A Call to Action Against Human Trafficking

Earlier this month the Trust Women conference convened in London to talk about issues affecting women including human trafficking. Here’s more about the conference and its goals:

The Trust Women Conference is about making connections that make a difference. It places the world’s most innovative leaders in women’s rights in front of the best minds in law, finance, technology, media, government and philanthropy, to help spark new collaborations and solutions.

Comprised of 350 delegates from around the world – female and male leaders in their fields – the conference will offer a provocative mix of keynote speeches, multimedia, plenary discussions, debates, break-out “action groups” and opportunities to engage online.

Watch videos from the Trust Women conference here.

At the end of the conference the participants committed to a variety of actions. Read the full list here; the actions related to human trafficking are below—pay attention to the one in bold; it’s for all of us!

  • The conference calls on all countries to ratify the International Labour Organisation Convention on Decent Work for Domestic Workers. Only three countries – the Philippines, Uruguay and Mauritius – have so far ratified it.
  • The conference calls on major international banks to work with law enforcement agencies to use existing technology and data mining to identify financial transactions that may indicate trafficking and related crimes.
  • The conference calls on companies and consumers to do due diligence about the origins of products and services to ensure that supply chains are free of trafficking and slavery. It also supports initiatives that encourage markets to reward supply-chain transparency.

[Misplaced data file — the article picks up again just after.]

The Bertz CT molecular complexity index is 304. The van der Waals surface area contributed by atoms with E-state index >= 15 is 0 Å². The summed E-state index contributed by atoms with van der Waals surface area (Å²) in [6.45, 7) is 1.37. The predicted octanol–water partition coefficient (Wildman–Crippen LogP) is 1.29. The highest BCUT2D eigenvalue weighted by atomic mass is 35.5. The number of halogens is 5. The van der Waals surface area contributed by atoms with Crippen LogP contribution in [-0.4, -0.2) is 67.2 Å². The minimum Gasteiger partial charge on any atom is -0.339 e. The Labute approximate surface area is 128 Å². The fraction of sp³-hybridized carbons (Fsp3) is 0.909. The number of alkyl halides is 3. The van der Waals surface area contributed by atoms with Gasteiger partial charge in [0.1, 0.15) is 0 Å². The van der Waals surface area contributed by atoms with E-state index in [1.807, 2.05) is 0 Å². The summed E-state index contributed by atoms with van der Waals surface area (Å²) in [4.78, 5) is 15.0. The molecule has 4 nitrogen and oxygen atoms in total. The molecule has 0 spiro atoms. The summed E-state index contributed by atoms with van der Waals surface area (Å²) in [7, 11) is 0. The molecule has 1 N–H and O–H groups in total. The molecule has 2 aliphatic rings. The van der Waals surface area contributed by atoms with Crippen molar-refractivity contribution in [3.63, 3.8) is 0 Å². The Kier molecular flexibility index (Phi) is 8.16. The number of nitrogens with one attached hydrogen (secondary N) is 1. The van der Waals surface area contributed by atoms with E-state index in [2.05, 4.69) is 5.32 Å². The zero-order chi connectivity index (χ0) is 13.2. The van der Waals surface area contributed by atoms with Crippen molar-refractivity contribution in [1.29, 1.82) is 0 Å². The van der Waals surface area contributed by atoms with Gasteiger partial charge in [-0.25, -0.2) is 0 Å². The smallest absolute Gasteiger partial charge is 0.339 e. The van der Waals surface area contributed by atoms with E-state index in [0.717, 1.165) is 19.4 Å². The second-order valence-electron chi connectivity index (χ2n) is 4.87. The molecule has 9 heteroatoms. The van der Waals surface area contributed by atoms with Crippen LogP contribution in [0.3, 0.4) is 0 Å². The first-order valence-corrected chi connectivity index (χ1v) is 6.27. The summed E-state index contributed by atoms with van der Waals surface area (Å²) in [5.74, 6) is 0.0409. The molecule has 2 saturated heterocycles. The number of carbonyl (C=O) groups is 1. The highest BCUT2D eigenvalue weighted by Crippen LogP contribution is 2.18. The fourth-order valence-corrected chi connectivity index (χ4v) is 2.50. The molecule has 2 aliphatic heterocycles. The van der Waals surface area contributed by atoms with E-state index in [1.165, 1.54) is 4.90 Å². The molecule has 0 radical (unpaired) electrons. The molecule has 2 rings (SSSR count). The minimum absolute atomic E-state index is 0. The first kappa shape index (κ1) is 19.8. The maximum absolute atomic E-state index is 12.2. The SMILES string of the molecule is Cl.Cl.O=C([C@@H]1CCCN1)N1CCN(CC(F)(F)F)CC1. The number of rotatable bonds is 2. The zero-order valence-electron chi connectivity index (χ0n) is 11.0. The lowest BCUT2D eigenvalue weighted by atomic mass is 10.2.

• The conference calls on pro bono lawyers to take on and pursue individual lawsuits on behalf of victims of trafficking and forced labour.
  • Thomson Reuters Foundation will launch a TrustLaw Connect research programme to analyse the legality of prostitution in different countries and its impact on trafficking.
  • Thomson Reuters Foundation will launch a TrustLaw Connect research programme to analyse the legal status of people rescued from trafficking, focusing on issues such as the right to live and work in the country they were trafficked to.


Find out more about human trafficking.
Shop ethical fashion made by survivors.
Be a part of the solution: Be part of Stop Traffick Fashion.


Emily founded Stop Traffick Fashion in 2009. She’d been becoming more and more involved in the abolitionist movement, and she decided to start STF as an opportunity to bring together the best of all products made by survivors of trafficking. She hopes her response to trafficking will inspire others to take action, even in a small way. Emily lives in Bend, Oregon, enjoys traveling, and has visited Hagar International and StopStart in Cambodia.

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